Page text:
Abdel-Magied, N., S. M., Shedid and Ahmed, A. G. (2019), “Mitigating effect of biotin against irradiation-induced cerebral cortical and hippocampal damage in the rat brain tissue”, Environmental Science and Pollution Research, Vol. 26/13, Springer, London,   

Alwine, J. C., D. J. Kemp and G. R. Stark (1977), “Method for detection of specific RNAs in agarose gels by transfer to diazobenzyloxymethyl-paper and hybridization with DNA probes”, Proceedings of the National Academy of Sciences of the United States of America, Vol. 74/12, United States National Academy of Sciences, Washington, D.C., 

Amsen, D., de Visser, K. E., and Town, T. (2009), “Approaches to determine expression of inflammatory cytokines”, in Inflammation and Cancer, Humana Press, Totowa, 

Brown, G. C., and A. Bal-Price (2003), “Inflammatory neurodegeneration mediated by nitric oxide, glutamate, and mitochondria”, Molecular Neurobiology, Vol. 27/3, Springer, London, 

Cekanaviciute, E., S. Rosi and S. Costes. (2018), "Central Nervous System Responses to Simulated Galactic Cosmic Rays", International Journal of Molecular Sciences, Vol. 19/11, Multidisciplinary Digital Publishing Institute (MDPI) AG, Basel,  

Cho, H. J. et al. (2017), “Role of NADPH Oxidase in Radiation-induced Pro-oxidative and Pro-inflammatory Pathways in Mouse Brain”, International Journal of Radiation Biology, Vol. 93/11, Informa, London,   

Coons, A. H. et al. (1942), “The Demonstration of Pneumococcal Antigen in Tissues by the Use of Fluorescent Antibody”, The Journal of Immunology, Vol. 45/3, American Association of Immunologists, Minneapolis, pp. 159-169 

Engvall, E., and P. Perlmann (1972), “Enzyme-Linked Immunosorbent Assay, Elisa”, The Journal of Immunology, Vol. 109/1, American Association of Immunologists, Minneapolis, pp. 129-135 

Fan, L. W. and Y. Pang. (2017), "Dysregulation of neurogenesis by neuroinflammation: Key differences in neurodevelopmental and neurological disorders", Neural Regeneration Research, Vol. 12/3, Wolters Kluwer, Alphen aan den Rijn,  

Forlenza, M. et al. (2012), “The use of real-time quantitative PCR for the analysis of cytokine mRNA levels” in Cytokine Protocols, Springer, New York,  

Gaber, M. W. et al. (2003), “Differences in ICAM-1 and TNF-alpha expression between large single fraction and fractionated irradiation in mouse brain”, International Journal of Radiation Biology, Vol. 79/5, Informa, London,   

Goldsmith, S. J. (1975), "Radioimmunoassay: Review of basic principles", Seminars in Nuclear Medicine, Vol. 5/2, 

Hladik, D. and S. Tapio. (2016), "Effects of ionizing radiation on the mammalian brain", Mutation Research/Reviews in Mutation Research, Vol. 770, Elsevier B. b., Amsterdam,  

Ismail, A. F. M., A.A.M. Salem and M.M.T. Eassawy (2016), “Modulation of gamma-irradiation and carbon tetrachloride induced oxidative stress in the brain of female rats by flaxseed oil”, Journal of Photochemistry and Photobiology B: Biology, Vol. 161, Elsevier, Amsterdam,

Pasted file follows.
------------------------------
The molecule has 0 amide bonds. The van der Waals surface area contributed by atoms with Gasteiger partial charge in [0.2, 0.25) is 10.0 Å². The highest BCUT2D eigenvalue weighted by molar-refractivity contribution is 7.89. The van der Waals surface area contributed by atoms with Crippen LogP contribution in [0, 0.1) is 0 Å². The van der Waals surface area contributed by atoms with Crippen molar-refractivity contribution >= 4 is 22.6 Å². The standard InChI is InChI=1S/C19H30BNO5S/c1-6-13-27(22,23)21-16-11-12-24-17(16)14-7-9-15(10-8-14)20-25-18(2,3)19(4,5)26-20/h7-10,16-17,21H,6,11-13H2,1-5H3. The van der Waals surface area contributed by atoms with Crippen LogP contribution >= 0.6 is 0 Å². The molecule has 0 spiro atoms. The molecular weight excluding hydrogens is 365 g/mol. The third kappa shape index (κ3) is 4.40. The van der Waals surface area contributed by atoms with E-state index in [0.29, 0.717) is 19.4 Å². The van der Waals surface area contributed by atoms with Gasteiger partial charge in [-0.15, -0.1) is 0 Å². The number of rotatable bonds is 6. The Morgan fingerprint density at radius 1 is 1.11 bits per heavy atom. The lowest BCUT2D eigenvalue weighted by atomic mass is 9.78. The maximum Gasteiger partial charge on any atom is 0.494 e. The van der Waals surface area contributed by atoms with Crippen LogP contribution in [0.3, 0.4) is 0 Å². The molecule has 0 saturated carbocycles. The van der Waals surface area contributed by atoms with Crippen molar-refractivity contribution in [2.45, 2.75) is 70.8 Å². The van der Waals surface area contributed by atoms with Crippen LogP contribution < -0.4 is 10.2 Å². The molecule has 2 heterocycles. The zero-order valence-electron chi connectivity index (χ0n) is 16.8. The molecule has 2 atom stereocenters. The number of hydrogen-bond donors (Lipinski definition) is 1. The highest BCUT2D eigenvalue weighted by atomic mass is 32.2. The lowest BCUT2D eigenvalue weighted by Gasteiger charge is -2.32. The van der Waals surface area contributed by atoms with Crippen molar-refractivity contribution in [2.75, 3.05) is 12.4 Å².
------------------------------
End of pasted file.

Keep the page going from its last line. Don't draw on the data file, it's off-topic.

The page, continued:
Ji, N. and T. G. Forsthuber. (2014), "ELISPOT Techniques" (pp. 63–71), 

Kalm, M., K. Roughton and K. Blomgren. (2013), "Lipopolysaccharide sensitized male and female juvenile brains to ionizing radiation", Cell Death & Disease, Vol. 4/12, Nature Publishing Group, Berlin, 

Karanikas, V. et al. (2000), “Flow cytometric measurement of intracellular cytokines detects immune responses in MUC1 immunotherapy”, Clinical Cancer Research, Vol. 6/3, American Association for Cancer Research, Philadelphia, pp. 829–837  

Kim, S. H. et al. (2002), “Expression of TNF-alpha and TGF-beta 1 in the rat brain after a single high-dose irradiation”, Journal of Korean Medical Science, Vol. 17/2, Korean Medical Association, Seoul,   

Lee, J. W. et al. (2008), “Neuro-inflammation induced by lipopolysaccharide causes cognitive impairment through enhancement of beta-amyloid generation”, Journal of Neuroinflammation, Vol. 5/1, BioMed Central, London, 

Lee, W. H. et al. (2010), “Irradiation induces regionally specific alterations in pro-inflammatory environments in rat brain”, International Journal of Radiation Biology, Vol. 86/2, Informa, London, 

Parihar, V. K. et al. (2018), “Persistent nature of alterations in cognition and neuronal circuit excitability after exposure to simulated cosmic radiation in mice”, Experimental Neurology, Vol. 305, Elsevier, Amsterdam, 

Parihar, V. K. et al. (2020), "Sex-Specific Cognitive Deficits Following Space Radiation Exposure", Frontiers in Behavioral Neuroscience, Vol. 14, 

Rollins, J. and V. Miskolci (2014), “Immunofluorescence and subsequent confocal microscopy of intracellular TNF in human neutrophils” in Cytokines Bioassays, Springer, London, 

Taetzsch, T. et al. (2015), "Redox regulation of NF-κB p50 and M1 polarization in microglia", Glia, Vol. 63/3, John Wiley & Sons, Hoboken, 

Thurm, C. W. and J. F. Halsey (2005), “Measurement of Cytokine Production Using Whole Blood”, in Current Protocols in Immunology, John Wiley & Sons, Inc., Hoboken, 

Veeraraghavan, J. et al. (2011), "Low-dose γ-radiation-induced oxidative stress response in mouse brain and gut: Regulation by NFκB–MnSOD cross-signaling", Mutation Research/Genetic Toxicology and Environmental Mutagenesis, Vol. 718/1–2, Elsevier, Amsterdam, 

Veremeyko, T. et al. (2012), “Detection of microRNAs in microglia by real-time PCR in normal CNS and during neuroinflammation”, Journal of Visualized Experiments: JoVE, Vol. 65, MyJove Corporation, Cambridge, 

Vesce, S. et al. (2007), “Glutamate release from astrocytes in physiological conditions and in neurodegenerative disorders characterized by neuroinflammation”, International Review of Neurobiology, Vol. 82, Elsevier, Amsterdam, 

Weavers, H. and P. Martin (2020), “The cell biology of inflammation: From common traits to remarkable immunological adaptations”, Journal of Cell Biology, Vol. 219, Rockefeller University Press, New York,